Although many groups in the Eastern Mediterranean create variants of needlelace, Armenians were the best known for it by an accident of marketing. The lace among most groups was originally created for domestic use and rarely sold or exported. After the pogroms against Armenians in the 1890's, however, the surviving females were left destitute and began making needlelace for export to support their families. It required little capital. All it required was a needle and thread, and a high level of skill.  

The pieces were marketed in the West by missionaries or charitable relief organizations to raise funds, and Armenians became synonymous with needlelace in the popular mind. Many of the finest examples were made by young girls in orphanages, with their nimble fingers and sharp eyesight producing delicate pieces that an older artist would find difficult. Many ethnic groups make needlelace as showpieces of their domestic skills, but for that generation of Armenians it was a matter of life and death.

The term "oya" (a turkish word for lace) was only used by Armenians in Western Armenia (the area in the Ottoman Empire). The Armenians in Eastern Armenia (in the Russian Empire) used the Armenian word for lace, which is "JANYAK". This term is still used today in the current Republic of Armenia, and the native lacemakers there are visibly disturbed when visiting Armenian tourists from the diaspora use the term "oya", which is the word the tourists' grandmothers used. One can find active lacemakers in Armenia on any weekend plying their wares at the "Vernissage", the great outdoor craft market in Yerevan near Republic Square.

For members using Alice Odian Kasparian's book, i was the "artist" who did the drawings in the book. I originally tagged along when my wife Susan was studying with Alice back in the 1970's, and began drawing the lace designs as a reference for my wife. Alice saw my work, and asked me to illustrate her forthcoming book. Alice's hands were shaky by that time, and she could not do the line drawings herself. Susan & I also served as her go-fers. I'm not a trained artist, but I was inexpensive (it was a freebie). My apologies for the quality of the work..       glindsinanian@aol.com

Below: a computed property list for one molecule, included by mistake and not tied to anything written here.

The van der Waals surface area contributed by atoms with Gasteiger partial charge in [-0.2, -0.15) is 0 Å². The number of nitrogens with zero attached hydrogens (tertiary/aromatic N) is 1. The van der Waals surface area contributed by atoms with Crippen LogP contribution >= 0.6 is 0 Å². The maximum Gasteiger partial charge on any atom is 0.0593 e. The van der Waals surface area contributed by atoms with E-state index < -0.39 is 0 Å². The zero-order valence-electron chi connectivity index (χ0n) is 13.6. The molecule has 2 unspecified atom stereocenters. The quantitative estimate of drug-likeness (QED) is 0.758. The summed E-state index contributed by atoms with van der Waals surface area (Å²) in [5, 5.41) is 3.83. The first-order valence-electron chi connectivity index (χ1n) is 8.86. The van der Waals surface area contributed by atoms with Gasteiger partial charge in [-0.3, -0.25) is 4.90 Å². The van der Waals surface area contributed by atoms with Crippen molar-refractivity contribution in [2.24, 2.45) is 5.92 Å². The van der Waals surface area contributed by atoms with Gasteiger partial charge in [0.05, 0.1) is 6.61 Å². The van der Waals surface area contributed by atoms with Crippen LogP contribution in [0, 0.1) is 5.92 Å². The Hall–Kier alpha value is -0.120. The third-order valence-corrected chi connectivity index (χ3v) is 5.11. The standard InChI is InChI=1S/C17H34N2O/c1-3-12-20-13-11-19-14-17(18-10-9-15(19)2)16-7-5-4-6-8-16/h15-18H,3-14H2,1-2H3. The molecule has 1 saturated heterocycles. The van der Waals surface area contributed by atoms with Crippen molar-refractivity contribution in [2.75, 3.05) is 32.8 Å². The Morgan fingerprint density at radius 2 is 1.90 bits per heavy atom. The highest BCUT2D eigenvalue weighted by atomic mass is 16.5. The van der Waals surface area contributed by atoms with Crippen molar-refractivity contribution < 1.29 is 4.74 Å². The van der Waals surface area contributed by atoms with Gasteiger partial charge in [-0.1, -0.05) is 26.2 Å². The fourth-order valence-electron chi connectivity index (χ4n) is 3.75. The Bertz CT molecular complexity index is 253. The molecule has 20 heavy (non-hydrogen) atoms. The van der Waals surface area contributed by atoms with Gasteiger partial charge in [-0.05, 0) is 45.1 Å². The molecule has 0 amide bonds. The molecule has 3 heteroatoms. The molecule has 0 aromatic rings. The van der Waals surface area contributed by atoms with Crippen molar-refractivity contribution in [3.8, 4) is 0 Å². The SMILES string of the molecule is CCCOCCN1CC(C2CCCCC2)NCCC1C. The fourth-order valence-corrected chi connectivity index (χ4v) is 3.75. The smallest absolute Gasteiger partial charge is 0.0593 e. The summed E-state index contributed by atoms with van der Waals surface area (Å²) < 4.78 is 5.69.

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For previous discussions of terminology for these laces see this.  I make no personal claim of knowledge about this.  I'm just cross referencing the two discussions we have had on this issue.  I leave it to others to settle the names issue.

Goodness!! don't apoplgise for the quality of your drawings. They are good, and Oh! so helpful.

That is interesting to read the history of the Armenian lace. Thank you for that.

How do they pronounce Janyak?  Is the J soft like a Y?



Elizabeth Ligeti said:

Goodness!! don't apoplgise for the quality of your drawings. They are good, and Oh! so helpful.

That is interesting to read the history of the Armenian lace. Thank you for that.

How do they pronounce Janyak?  Is the J soft like a Y?

It's a hard "J" like "jellybean". The "A's" are broad like a Bostonian saying "bath"

me puedes ayudar? Una o dos vueltas en la aguja?

Most Oya is once around the needle, I think,  Bebilla is twice around the needle . - well, that is my understanding of it, anyway!

I am not an expert - just a learner still!!! 

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